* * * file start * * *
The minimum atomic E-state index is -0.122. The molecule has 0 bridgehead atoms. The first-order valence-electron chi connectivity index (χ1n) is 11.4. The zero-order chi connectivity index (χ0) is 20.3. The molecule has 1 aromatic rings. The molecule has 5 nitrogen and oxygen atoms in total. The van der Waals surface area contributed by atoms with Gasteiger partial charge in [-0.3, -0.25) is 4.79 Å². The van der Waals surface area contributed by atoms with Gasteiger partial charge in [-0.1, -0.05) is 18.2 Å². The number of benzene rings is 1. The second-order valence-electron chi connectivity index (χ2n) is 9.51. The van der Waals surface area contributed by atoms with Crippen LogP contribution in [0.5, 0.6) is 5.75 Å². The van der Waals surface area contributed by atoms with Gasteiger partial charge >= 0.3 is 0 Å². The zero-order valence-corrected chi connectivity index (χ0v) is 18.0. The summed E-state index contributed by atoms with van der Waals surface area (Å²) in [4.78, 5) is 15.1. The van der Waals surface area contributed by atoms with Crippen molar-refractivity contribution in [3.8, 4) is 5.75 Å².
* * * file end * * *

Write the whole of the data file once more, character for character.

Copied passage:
The minimum atomic E-state index is -0.122. The molecule has 0 bridgehead atoms. The first-order valence-electron chi connectivity index (χ1n) is 11.4. The zero-order chi connectivity index (χ0) is 20.3. The molecule has 1 aromatic rings. The molecule has 5 nitrogen and oxygen atoms in total. The van der Waals surface area contributed by atoms with Gasteiger partial charge in [-0.3, -0.25) is 4.79 Å². The van der Waals surface area contributed by atoms with Gasteiger partial charge in [-0.1, -0.05) is 18.2 Å². The number of benzene rings is 1. The second-order valence-electron chi connectivity index (χ2n) is 9.51. The van der Waals surface area contributed by atoms with Crippen LogP contribution in [0.5, 0.6) is 5.75 Å². The van der Waals surface area contributed by atoms with Gasteiger partial charge >= 0.3 is 0 Å². The zero-order valence-corrected chi connectivity index (χ0v) is 18.0. The summed E-state index contributed by atoms with van der Waals surface area (Å²) in [4.78, 5) is 15.1. The van der Waals surface area contributed by atoms with Crippen molar-refractivity contribution in [3.8, 4) is 5.75 Å².